Last night, we saw yet another head shot as the Tampa Bay Lightning's Ryan Malone laid an elbow into Chris Campoli. There is no question that the head was targeted, but there will be those who will argue that there was no actual intent by the Lightning winger. They would be wrong in doing so.
For those who saw the game, Malone ran rampant throughout the night. Whether someone urinated in his orange juice Saturday morning is undetermined, but his frustrations certainly hit a peak in the third period.
NHL Senior VP Brendan Shanahan, aka the new sheriff in town, will certainly be taking the hit into review and we can expect a meeting and decision by Monday evening. As far as I can see, Malone would be a first time offender, and unfortunately for Habs fans, Shanahan cannot factor Malone's whole game activities into his decision.
Shanahan has already issued a series of suspensions in the last week, from head shots to leaving the bench to fight, totaling 22 games which has put a massive donation to the players relief fund.
As much as I like Shanahan's actions, and his detailed video explanations for the offenses, it has to be questioned whether or not it is going to change things.
When you see a series of incidents condensed into the preseason alone, one has to wonder how bad it will become in the regular season when the intensity of the players will rise as the season progresses?
Whether the first time offenders learn their lesson will remain to be seen. We already know the league has it's share of repeat offenders (James Wisniewski, Matt Cooke), who clearly didn't get it during the limp wristed rule of Colin Campbell. One Twitter follower put it this way, "They're like children, they will continue to do it, hoping the parent will eventually cave."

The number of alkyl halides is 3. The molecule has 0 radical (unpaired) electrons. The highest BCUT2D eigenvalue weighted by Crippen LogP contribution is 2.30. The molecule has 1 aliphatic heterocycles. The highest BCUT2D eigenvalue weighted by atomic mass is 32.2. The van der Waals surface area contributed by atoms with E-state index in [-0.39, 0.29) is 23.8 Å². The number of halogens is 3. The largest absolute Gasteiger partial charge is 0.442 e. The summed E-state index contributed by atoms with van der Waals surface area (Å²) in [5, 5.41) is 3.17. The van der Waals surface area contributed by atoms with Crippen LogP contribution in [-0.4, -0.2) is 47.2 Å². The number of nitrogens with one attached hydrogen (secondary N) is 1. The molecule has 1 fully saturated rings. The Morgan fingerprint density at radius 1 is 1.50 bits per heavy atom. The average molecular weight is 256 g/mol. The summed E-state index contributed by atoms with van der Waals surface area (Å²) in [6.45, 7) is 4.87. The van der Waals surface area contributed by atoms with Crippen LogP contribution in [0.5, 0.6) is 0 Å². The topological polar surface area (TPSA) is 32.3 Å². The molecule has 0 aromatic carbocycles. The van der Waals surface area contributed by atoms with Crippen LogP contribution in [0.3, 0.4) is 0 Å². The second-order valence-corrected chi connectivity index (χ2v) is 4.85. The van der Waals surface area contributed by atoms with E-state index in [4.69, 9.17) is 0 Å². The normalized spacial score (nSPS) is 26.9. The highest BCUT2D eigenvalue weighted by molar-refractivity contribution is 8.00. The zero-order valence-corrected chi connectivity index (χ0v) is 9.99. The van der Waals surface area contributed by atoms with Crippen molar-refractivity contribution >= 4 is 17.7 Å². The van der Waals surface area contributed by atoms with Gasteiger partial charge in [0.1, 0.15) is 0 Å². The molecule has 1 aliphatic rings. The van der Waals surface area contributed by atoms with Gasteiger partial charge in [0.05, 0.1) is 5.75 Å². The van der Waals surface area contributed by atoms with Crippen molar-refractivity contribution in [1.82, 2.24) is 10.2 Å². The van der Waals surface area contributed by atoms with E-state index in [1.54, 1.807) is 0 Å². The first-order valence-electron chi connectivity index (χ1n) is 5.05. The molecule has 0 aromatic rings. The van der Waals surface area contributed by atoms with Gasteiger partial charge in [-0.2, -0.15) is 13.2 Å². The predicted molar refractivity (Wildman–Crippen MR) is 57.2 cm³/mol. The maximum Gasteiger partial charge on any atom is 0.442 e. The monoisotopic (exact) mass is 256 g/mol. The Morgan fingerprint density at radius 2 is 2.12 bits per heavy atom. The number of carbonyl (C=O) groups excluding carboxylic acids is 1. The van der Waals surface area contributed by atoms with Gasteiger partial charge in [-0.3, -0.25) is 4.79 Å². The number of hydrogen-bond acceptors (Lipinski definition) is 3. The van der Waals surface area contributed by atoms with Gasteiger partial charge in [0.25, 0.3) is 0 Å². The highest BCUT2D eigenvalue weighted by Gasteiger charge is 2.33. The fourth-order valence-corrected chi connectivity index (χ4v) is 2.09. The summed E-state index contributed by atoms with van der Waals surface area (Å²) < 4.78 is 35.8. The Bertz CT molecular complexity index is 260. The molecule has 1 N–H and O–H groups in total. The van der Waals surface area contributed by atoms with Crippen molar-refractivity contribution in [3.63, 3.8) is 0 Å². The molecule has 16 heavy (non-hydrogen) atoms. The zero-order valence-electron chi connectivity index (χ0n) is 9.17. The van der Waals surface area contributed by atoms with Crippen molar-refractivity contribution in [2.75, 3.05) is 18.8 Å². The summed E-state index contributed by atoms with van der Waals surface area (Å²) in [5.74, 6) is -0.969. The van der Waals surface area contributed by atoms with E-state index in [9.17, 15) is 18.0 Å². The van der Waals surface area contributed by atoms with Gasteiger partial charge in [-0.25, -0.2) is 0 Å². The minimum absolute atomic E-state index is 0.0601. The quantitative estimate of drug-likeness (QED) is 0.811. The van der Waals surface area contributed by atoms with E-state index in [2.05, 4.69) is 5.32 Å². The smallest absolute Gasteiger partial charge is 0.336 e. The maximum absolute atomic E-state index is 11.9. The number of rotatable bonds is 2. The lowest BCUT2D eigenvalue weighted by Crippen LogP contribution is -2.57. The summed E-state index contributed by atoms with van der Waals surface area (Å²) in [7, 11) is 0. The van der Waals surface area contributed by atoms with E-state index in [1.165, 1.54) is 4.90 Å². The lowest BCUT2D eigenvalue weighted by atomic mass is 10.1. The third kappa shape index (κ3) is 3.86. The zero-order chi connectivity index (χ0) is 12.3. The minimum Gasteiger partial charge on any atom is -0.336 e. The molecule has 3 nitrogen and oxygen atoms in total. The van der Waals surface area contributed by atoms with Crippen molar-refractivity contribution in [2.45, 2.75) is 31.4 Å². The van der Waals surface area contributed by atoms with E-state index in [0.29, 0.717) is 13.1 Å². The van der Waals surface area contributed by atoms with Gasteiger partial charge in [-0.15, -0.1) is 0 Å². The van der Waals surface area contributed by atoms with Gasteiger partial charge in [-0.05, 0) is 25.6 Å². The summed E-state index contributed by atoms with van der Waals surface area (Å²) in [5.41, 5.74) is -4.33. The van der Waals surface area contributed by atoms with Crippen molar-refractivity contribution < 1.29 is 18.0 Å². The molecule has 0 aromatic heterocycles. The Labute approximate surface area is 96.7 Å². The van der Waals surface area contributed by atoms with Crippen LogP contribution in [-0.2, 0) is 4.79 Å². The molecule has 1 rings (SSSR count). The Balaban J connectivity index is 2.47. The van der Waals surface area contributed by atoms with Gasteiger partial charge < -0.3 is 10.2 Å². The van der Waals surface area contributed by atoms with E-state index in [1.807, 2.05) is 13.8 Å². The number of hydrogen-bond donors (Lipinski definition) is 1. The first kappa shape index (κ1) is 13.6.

Hopefully the new sheriff/new parent's zero-tolerance attitude gets the point across on all accounts, and carries it forward that big name players are not exempted to a minimal fine. That was something Campbell erroneously avoided in his tenure.
The VP is even taking into account any non-calls on the ice, as was the case of the Toronto Maple Leafs' Clarke MacArthur's hit to the head of the Detroit Red Wings' Justin Abdelkader Thursday night. Shanahan is clearly sending a message to the players in this manner, and in the process telling the on-ice officials to do their job correctly.
The real problem will come on the borderline calls, that could be deemed unintentional by many coaches, players or GMs. No matter what the league does, players are going to get hit in the head playing hockey be it accidental or intentional. Shanahan does detail whether of not an offending player could have avoided a hit, but if he continues to drop the hammer on even the slightest infraction, it will only be a matter of time before the league has to yet again revisit the wording on a rule that is not even two years old.
One also has to wonder how long GMs and ownership will tolerate Shanahan's decision making if it seems that the players are not getting the message, and team's start seeing star players (ie: their money makers) getting suspended or continuing to get hurt. While Shanahan's efforts are for the benefit of the game, the knuckle draggers of the league may force him out before the changes can hold.
We'll likely need to see a full year of Shanahan's decision making, to gauge if there was any improvement, but if the last week of pre-season is any indication, we could get our answer by December.